With no plans to spend a penny on TV commercials, Santa Ana's Tomy Corp
. is betting its new i-SOBOT will capture the hearts and wallets of Americans and become one of the hottest toys this holiday.
The $300 robot, being unveiled today, has gained a following thanks to a strategic Internet campaign. Tomy
's marketing gurus targeted blogs and Web sites. Popular gadget sites, such as Engadget and Gizmodo, have been keeping tabs on its progress all year. I-SOBOT even has a MySpace page with 161 friends.
But it's not just the geek community that's curious. The 6.5-inch, bipedal mechanical creature attracted retail attention as well. Neiman Marcus
won the rights to sell i-SOBOT exclusively in September before other retailers. Other stores, including Amazon
, began taking pre-orders last month and have since asked Tomy
for more after selling out of initial allotments. Sharper Image
stores are featuring it as one of its top tech toys.
Not bad for a company that previously made only toys for toddlers.
's always been known as a preschool toy company, but we've been expanding into electronics,' said Sandra Leo, Tomy
's senior marketing manager. 'We really had to look at the best way to market (i-SOBOT). We wanted to do more untraditional marketing, like blogs, MySpace and robot fans.'
Even at the official news conference this afternoon, Tomy
is testing a new tactic. It's inviting consumers not only to listen to the Webcast but ask questions at tomy
-usa.com/mediaroom. If the campaign works, it will save Tomy
a lot of money.
'Usually, traditional marketing with TV can be a couple of million of dollars depending on the campaign,' Leo said. 'Based on the nontraditional marketing approach TOMY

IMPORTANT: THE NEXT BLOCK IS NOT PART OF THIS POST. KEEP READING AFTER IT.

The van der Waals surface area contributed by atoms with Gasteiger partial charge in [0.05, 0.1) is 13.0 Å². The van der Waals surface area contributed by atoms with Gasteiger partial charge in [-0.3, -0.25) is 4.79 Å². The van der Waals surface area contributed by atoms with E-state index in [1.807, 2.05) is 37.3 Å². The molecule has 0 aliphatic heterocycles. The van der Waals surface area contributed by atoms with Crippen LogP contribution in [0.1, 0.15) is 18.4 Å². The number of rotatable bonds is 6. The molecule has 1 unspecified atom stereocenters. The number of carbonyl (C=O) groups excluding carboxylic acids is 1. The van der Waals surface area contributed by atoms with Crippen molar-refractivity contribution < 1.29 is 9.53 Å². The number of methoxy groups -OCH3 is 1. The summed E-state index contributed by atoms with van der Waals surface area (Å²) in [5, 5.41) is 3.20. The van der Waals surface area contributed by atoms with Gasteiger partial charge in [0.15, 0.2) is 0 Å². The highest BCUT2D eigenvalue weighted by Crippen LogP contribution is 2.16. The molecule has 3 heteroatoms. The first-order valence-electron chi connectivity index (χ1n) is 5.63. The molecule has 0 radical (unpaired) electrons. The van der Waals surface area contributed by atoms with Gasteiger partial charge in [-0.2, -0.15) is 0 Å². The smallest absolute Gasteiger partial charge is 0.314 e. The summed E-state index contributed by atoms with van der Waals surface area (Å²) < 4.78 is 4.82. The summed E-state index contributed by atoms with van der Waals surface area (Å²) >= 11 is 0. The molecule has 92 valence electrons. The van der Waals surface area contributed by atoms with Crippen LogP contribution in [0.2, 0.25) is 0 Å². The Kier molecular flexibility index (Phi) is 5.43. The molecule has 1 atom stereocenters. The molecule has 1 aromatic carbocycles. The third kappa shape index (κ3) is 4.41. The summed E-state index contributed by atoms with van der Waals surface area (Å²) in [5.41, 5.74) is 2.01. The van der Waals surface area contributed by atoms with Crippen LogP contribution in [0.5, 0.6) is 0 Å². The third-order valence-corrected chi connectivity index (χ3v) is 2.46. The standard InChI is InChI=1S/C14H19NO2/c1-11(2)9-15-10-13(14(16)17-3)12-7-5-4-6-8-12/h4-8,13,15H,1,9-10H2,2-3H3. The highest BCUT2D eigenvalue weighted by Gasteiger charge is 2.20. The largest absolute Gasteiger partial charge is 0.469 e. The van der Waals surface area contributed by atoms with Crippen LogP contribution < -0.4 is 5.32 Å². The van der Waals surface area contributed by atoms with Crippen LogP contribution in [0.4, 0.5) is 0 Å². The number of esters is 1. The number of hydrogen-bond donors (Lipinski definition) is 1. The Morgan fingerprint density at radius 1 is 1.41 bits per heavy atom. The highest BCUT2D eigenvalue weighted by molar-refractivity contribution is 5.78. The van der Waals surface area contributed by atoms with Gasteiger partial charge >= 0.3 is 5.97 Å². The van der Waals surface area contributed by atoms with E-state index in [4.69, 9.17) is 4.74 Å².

is taking by reaching consumers through limited print, online, word of mouth, and the news conference, TOMY
will spend approximately between $200,000 to $400,000 – much less than traditional marketing with TV.'
Japanese parent Tomy Co. Ltd
. spent two years developing i-SOBOT. An American version was tweaked for the U.S. consumer. Leo said the local office gave it a sense of humor. i-SOBOT will crack jokes, tell you that you smell funny, act drunk and imitate Dirty Harry's infamous line 'Go ahead, make my day.'
American consumers are getting their hands on i-SOBOT before the Japanese. Tomy
's local office wanted the robot in time for Christmas. Retailers in Japan don't depend on the holiday season as much as U.S. retailers. So the Omnibot, as it's called in Japan, will hit stores there a month later.
didn't have to do too much marketing. The buzz about i-SOBOT is that it's a bipedal robot that comes pre-assembled and ready to play with. And it doesn't cost thousands of dollars.
The diminutive i-SOBOT is packed with technology: 17 custom-developed servo motors, 19 integrated circuit chips, a gyro-sensor, two LEDs and software. It sings, dances, does somersaults and karate chops, plays air guitar and balances on one leg. Using an infrared remote control, users can tell the i-SOBOT what to do by typing in up to 200 preprogrammed actions.
'We're not calling it a toy. It's more of an electronics gadget,' Leo said.